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On a recent afternoon I spent 15 minutes talking to my friendly Time Warner Cable representative, canceling our landline and several superfluous cable channels. This phone call was a direct result of the budget talk I had with my husband on a rainy Saturday. I was the one who insisted on having the landline installed when we first moved in together. Back then I used it for reporting calls because I worked from home and our cell reception was shoddy. But that was a job and an apartment ago. Now that we're going to be paying for our cable package with a joint account, it's time to cut the things we don't use.
This kind of negotiation is all part of the process of becoming Sometime Sharers—couples who have a combination of joint and separate bank accounts. We started our cohabitating life as Independent Operators (couples who had entirely separate bank accounts) and discovered we weren't yet interested in being Common Potters (couples who have only shared accounts). When Mike and I decided to be Sometime Sharers, I worried that it would be difficult to decide what constituted a joint expense and what qualified as an individual expense. But in fact, it took us only about 20 minutes to figure it out.
Just by calmly sitting down together to discuss our budget, we were following the wise counsel of several readers. Last week, I asked Slate readers for the one piece of financial advice they would give a newlywed couple. Almost 200 commenters weighed in, and I received about 50 e-mails on the matter. One piece of advice that popped up over and over was that a couple should make a budget and stick to it—that was first on our financial to-do list. By blocking out an afternoon to focus on finance, we were following another piece of advice, courtesy of reader Lauren Bowman: "Schedule a time to discuss money, do not let the subject come up randomly when making purchases in a store or in the middle of a heated discussion."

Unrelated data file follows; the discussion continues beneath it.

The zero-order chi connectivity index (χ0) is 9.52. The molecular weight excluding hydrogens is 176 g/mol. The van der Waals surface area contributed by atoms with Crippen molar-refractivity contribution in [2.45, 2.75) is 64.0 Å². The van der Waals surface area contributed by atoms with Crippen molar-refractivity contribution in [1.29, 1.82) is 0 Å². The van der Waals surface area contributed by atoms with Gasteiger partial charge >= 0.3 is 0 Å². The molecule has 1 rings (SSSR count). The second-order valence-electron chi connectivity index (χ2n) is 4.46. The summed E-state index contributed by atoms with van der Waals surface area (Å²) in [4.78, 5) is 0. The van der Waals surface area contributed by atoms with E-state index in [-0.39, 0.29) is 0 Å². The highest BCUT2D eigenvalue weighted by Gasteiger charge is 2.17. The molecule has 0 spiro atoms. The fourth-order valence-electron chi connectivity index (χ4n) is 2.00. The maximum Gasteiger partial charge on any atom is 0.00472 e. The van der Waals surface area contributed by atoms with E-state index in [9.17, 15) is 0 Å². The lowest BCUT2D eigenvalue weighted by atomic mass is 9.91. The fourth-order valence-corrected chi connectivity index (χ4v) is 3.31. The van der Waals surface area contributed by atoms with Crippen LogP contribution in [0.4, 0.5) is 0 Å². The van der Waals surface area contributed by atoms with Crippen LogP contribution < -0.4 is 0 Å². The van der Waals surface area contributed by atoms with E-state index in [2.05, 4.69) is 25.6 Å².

I opened my Mint.com account to show Mike how much I had spent on groceries, utilities, dinners out, and entertainment in the month of January. He showed me his accounting for the same time period. Then we then added our after-tax salaries together. After a slightly tetchy back and forth (me: "Do we really need to spend that much on entertainment?" Mike: "Do you really want to stop buying so many books?"), we decided on the following budget. Our salaries are almost identical, so we are contributing the same amount to our joint account.
Our biggest expense is rent, which takes out 35 percent of our budget. This figure seemed like a lot. But as this Washington Post budget worksheet assured me, experts recommend spending between 25 and 40 percent of your salaries on rent/mortgage. Since we live in New York, the least affordable major metro area in the country, 35 percent on rent isn't unreasonable. For groceries, we've set aside 10 percent. We almost always eat breakfast at home, and make our own lunches about half the time. Dinners at home fluctuate somewhere between three and six times a week: Mike works in the film industry, so he frequently has work functions in the evening, and we both like to see friends on weeknights.
Speaking of those noncooking nights, we set aside 12 percent of our budget for going out. This also includes bars and taxis home. Mike and I padded this part of our expenses a bit because we're following commenter Ngstockard's advice: "Know your pain points—the things on which you each tend to spend carelessly." We know that we eat out more than we should—but at the end of a long work week, we like to treat ourselves to a moderately fancy dinner, and we're budgeting for that accordingly.
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